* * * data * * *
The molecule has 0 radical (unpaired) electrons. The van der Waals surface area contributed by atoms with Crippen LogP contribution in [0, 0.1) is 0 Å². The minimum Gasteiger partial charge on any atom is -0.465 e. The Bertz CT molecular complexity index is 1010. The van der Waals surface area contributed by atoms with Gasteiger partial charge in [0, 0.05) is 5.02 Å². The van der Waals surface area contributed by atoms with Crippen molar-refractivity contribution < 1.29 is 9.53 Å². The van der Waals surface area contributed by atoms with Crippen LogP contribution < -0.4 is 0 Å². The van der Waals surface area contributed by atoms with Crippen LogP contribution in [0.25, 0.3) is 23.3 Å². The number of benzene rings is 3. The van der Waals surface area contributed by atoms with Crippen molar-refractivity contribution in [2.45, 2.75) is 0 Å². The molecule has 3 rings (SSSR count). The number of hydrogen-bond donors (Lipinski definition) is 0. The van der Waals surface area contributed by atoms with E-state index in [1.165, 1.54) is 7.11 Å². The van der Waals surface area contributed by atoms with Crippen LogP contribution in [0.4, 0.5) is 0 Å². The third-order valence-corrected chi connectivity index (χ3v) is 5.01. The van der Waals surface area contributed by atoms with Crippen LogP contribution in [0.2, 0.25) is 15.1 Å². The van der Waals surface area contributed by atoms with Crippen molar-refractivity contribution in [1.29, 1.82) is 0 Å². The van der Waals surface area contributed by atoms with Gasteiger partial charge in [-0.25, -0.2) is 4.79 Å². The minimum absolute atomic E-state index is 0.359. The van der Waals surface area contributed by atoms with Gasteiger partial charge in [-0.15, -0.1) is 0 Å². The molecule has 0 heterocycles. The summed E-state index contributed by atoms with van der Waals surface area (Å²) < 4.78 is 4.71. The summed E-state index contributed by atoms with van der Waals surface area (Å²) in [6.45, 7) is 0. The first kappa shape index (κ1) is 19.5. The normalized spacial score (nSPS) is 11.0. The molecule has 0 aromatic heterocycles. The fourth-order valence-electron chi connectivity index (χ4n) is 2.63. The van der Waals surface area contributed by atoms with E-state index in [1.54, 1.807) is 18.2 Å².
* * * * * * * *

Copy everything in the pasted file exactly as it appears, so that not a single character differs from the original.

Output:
The molecule has 0 radical (unpaired) electrons. The van der Waals surface area contributed by atoms with Crippen LogP contribution in [0, 0.1) is 0 Å². The minimum Gasteiger partial charge on any atom is -0.465 e. The Bertz CT molecular complexity index is 1010. The van der Waals surface area contributed by atoms with Gasteiger partial charge in [0, 0.05) is 5.02 Å². The van der Waals surface area contributed by atoms with Crippen molar-refractivity contribution < 1.29 is 9.53 Å². The van der Waals surface area contributed by atoms with Crippen LogP contribution < -0.4 is 0 Å². The van der Waals surface area contributed by atoms with Crippen LogP contribution in [0.25, 0.3) is 23.3 Å². The number of benzene rings is 3. The van der Waals surface area contributed by atoms with Crippen molar-refractivity contribution in [2.45, 2.75) is 0 Å². The molecule has 3 rings (SSSR count). The number of hydrogen-bond donors (Lipinski definition) is 0. The van der Waals surface area contributed by atoms with E-state index in [1.165, 1.54) is 7.11 Å². The van der Waals surface area contributed by atoms with Crippen LogP contribution in [0.4, 0.5) is 0 Å². The third-order valence-corrected chi connectivity index (χ3v) is 5.01. The van der Waals surface area contributed by atoms with Crippen LogP contribution in [0.2, 0.25) is 15.1 Å². The van der Waals surface area contributed by atoms with Crippen molar-refractivity contribution in [1.29, 1.82) is 0 Å². The van der Waals surface area contributed by atoms with Gasteiger partial charge in [-0.25, -0.2) is 4.79 Å². The minimum absolute atomic E-state index is 0.359. The van der Waals surface area contributed by atoms with Gasteiger partial charge in [-0.15, -0.1) is 0 Å². The molecule has 0 heterocycles. The summed E-state index contributed by atoms with van der Waals surface area (Å²) < 4.78 is 4.71. The summed E-state index contributed by atoms with van der Waals surface area (Å²) in [6.45, 7) is 0. The first kappa shape index (κ1) is 19.5. The normalized spacial score (nSPS) is 11.0. The molecule has 0 aromatic heterocycles. The fourth-order valence-electron chi connectivity index (χ4n) is 2.63. The van der Waals surface area contributed by atoms with E-state index in [1.54, 1.807) is 18.2 Å².